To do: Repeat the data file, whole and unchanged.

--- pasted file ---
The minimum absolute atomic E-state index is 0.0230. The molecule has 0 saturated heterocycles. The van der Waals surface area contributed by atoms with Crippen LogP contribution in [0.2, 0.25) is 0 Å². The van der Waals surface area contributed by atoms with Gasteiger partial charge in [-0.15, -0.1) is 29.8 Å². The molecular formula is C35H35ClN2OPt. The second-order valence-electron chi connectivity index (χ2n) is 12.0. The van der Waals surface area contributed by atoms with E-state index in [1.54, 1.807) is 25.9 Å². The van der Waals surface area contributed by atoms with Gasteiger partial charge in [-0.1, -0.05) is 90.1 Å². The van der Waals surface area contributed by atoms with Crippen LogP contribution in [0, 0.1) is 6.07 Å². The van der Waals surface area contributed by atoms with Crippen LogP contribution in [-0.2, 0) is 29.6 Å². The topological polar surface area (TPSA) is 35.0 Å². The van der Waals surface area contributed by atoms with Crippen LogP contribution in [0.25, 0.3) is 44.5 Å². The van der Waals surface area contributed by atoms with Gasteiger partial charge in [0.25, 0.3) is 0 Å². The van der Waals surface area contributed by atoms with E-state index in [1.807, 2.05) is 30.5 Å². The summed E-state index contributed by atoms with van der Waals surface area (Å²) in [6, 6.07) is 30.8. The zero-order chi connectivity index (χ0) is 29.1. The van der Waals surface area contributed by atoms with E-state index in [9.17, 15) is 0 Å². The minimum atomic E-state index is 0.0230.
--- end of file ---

The minimum absolute atomic E-state index is 0.0230. The molecule has 0 saturated heterocycles. The van der Waals surface area contributed by atoms with Crippen LogP contribution in [0.2, 0.25) is 0 Å². The van der Waals surface area contributed by atoms with Gasteiger partial charge in [-0.15, -0.1) is 29.8 Å². The molecular formula is C35H35ClN2OPt. The second-order valence-electron chi connectivity index (χ2n) is 12.0. The van der Waals surface area contributed by atoms with E-state index in [1.54, 1.807) is 25.9 Å². The van der Waals surface area contributed by atoms with Gasteiger partial charge in [-0.1, -0.05) is 90.1 Å². The van der Waals surface area contributed by atoms with Crippen LogP contribution in [0, 0.1) is 6.07 Å². The van der Waals surface area contributed by atoms with Crippen LogP contribution in [-0.2, 0) is 29.6 Å². The topological polar surface area (TPSA) is 35.0 Å². The van der Waals surface area contributed by atoms with Crippen LogP contribution in [0.25, 0.3) is 44.5 Å². The van der Waals surface area contributed by atoms with Gasteiger partial charge in [0.25, 0.3) is 0 Å². The van der Waals surface area contributed by atoms with E-state index in [1.807, 2.05) is 30.5 Å². The summed E-state index contributed by atoms with van der Waals surface area (Å²) in [6, 6.07) is 30.8. The zero-order chi connectivity index (χ0) is 29.1. The van der Waals surface area contributed by atoms with E-state index in [9.17, 15) is 0 Å². The minimum atomic E-state index is 0.0230.